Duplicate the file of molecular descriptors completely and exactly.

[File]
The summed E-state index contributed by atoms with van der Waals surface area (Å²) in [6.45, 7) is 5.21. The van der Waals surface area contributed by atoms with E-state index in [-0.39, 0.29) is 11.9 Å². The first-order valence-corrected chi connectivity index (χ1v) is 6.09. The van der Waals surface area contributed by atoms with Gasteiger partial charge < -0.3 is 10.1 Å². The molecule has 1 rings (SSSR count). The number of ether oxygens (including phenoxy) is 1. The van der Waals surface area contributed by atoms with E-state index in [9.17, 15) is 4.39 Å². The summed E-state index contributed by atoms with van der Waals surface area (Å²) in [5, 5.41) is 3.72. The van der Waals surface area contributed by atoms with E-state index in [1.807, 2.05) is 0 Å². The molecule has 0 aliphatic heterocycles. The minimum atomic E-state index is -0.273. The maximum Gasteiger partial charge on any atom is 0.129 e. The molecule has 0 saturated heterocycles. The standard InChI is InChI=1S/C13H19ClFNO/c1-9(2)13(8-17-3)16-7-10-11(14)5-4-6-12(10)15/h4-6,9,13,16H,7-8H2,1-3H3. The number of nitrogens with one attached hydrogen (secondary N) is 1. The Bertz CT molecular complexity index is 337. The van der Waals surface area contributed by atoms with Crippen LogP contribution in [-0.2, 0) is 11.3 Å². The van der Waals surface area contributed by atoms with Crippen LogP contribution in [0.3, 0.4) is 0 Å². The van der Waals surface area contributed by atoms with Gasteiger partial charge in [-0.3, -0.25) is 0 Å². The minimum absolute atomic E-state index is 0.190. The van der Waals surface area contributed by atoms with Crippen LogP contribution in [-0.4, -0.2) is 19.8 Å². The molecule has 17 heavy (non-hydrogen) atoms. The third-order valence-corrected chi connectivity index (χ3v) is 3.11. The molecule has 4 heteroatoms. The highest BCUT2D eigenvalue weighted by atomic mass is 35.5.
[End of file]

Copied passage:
The summed E-state index contributed by atoms with van der Waals surface area (Å²) in [6.45, 7) is 5.21. The van der Waals surface area contributed by atoms with E-state index in [-0.39, 0.29) is 11.9 Å². The first-order valence-corrected chi connectivity index (χ1v) is 6.09. The van der Waals surface area contributed by atoms with Gasteiger partial charge < -0.3 is 10.1 Å². The molecule has 1 rings (SSSR count). The number of ether oxygens (including phenoxy) is 1. The van der Waals surface area contributed by atoms with E-state index in [9.17, 15) is 4.39 Å². The summed E-state index contributed by atoms with van der Waals surface area (Å²) in [5, 5.41) is 3.72. The van der Waals surface area contributed by atoms with E-state index in [1.807, 2.05) is 0 Å². The molecule has 0 aliphatic heterocycles. The minimum atomic E-state index is -0.273. The maximum Gasteiger partial charge on any atom is 0.129 e. The molecule has 0 saturated heterocycles. The standard InChI is InChI=1S/C13H19ClFNO/c1-9(2)13(8-17-3)16-7-10-11(14)5-4-6-12(10)15/h4-6,9,13,16H,7-8H2,1-3H3. The number of nitrogens with one attached hydrogen (secondary N) is 1. The Bertz CT molecular complexity index is 337. The van der Waals surface area contributed by atoms with Crippen LogP contribution in [-0.2, 0) is 11.3 Å². The van der Waals surface area contributed by atoms with Crippen LogP contribution in [0.3, 0.4) is 0 Å². The van der Waals surface area contributed by atoms with Gasteiger partial charge in [-0.3, -0.25) is 0 Å². The minimum absolute atomic E-state index is 0.190. The van der Waals surface area contributed by atoms with Crippen LogP contribution in [-0.4, -0.2) is 19.8 Å². The molecule has 17 heavy (non-hydrogen) atoms. The third-order valence-corrected chi connectivity index (χ3v) is 3.11. The molecule has 4 heteroatoms. The highest BCUT2D eigenvalue weighted by atomic mass is 35.5.